Piles of crunchy leaves, a spicy bite in the air, chilly mornings, and flocking geese; all these signs point to fall. When this time of year rolls around, we tend to take notice of and truly appreciate the colorful, yet slowly browning outside world, with a few moments of summer-like sun sprinkled in for good measure. We spend more time at home enjoying the warmth thrown off by a baking oven overflowing with delicious, tempting smells, and lingering just that much longer in the comfort of a cozy blanket with a steaming cuppa and a few good books. Children love the extra family time that comes as a result and reading together is the best way to make the most of it.

Here are some ideas of expanding on your time spent reading together and incorporating books into your fall activities.

‘Leaf Man’ by Lois Ehlert, is a book that features collages of real leaves made to tell the story of the very busy leaf man, traveling wherever the wind takes him. You may enjoy taking a walk outside to collect leaves to make your own leaf people and animals. What types of leaves work best for feet? Heads? Hair?

‘Why Do Leaves Change Color?’ by Betsy Maestro teaches you all about why and how leaves change in the fall when the weather turns cool. You can explore the park or your yard to see what kinds of leaves you can find and talk about how and why the leaves change from green to red, yellow, orange, and brown. If you find a green leaf, make a guess at what color it might turn!

Explore different types of leaves with ‘Autumn Leaves’ by Ken Robbins. How many of the leaves in the book can you identify in your own back yard? To preserve the beautiful leaves and make your own book with them, cut contact paper to the desired size, then press leaves onto the sticky side of the paper. Carefully cover with another sheet of contact paper, slowly smoothing out the air bubbles. Make a cover out of a cereal box or construction paper and decorate.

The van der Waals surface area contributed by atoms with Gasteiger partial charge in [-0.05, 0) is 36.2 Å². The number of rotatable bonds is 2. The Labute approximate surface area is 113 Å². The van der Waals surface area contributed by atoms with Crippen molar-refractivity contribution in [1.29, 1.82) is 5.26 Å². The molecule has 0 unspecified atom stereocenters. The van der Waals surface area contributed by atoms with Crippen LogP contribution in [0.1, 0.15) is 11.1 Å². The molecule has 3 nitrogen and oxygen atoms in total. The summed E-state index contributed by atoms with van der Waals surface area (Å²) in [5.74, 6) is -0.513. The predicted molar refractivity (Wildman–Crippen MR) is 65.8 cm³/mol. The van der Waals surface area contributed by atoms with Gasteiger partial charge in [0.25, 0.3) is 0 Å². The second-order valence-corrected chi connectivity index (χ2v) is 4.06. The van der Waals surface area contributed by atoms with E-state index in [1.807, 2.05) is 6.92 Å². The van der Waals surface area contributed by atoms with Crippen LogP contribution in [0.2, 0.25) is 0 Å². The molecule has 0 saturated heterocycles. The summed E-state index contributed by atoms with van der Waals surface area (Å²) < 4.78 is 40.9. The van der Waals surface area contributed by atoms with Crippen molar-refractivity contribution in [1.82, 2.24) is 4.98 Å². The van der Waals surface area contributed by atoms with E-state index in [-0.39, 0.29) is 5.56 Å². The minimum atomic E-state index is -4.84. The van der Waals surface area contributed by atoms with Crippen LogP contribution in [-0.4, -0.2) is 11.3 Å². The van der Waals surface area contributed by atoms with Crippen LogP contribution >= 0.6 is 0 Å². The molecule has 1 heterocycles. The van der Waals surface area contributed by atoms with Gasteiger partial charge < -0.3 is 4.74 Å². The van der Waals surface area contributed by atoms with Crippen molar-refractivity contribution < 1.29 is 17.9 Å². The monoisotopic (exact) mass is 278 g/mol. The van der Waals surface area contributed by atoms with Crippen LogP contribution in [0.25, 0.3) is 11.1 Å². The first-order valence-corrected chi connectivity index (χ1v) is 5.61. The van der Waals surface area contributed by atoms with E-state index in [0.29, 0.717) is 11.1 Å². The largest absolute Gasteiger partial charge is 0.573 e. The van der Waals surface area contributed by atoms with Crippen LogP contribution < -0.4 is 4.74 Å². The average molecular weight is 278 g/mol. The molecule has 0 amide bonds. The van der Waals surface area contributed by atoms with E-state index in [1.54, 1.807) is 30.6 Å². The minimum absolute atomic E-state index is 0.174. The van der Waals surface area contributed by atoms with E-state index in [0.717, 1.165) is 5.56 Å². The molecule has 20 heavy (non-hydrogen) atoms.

To learn about the growth cycle of pumpkins, check out ‘Pumpkin Circle: The Story of a Garden’ by George Levenson. You and your child will see the pumpkin’s process from seed, to plant, to fruit, and then as it decomposes. Try it with a pumpkin at home! Cut open a pumpkin and take a look at the seeds. You can even save a few to plant next year. Leave the pumpkin outside and watch it decompose as time goes on. You can even keep a diary of the pumpkin and draw pictures of how it looks as it changes.

‘Pumpkin Soup’ by Helen Cooper is a charming tale about a dog, a cat, and a duck that live together and make pumpkin soup together every night, each with their own special part of the process. Enjoy reading the recipe at the end of the book and following the steps to make the pumpkin soup recipe with your family!

‘Cranberry Thanksgiving’ by Wende and Harry Devlin has always been a favorite at my house. This funny tale offers a glimpse of the New England autumn and teaches us not to judge others by their appearances. You’ll also find the secret recipe for Grandmother’s Famous Cranberry Bread in this book- a fall time favorite that you can recreate with your own family!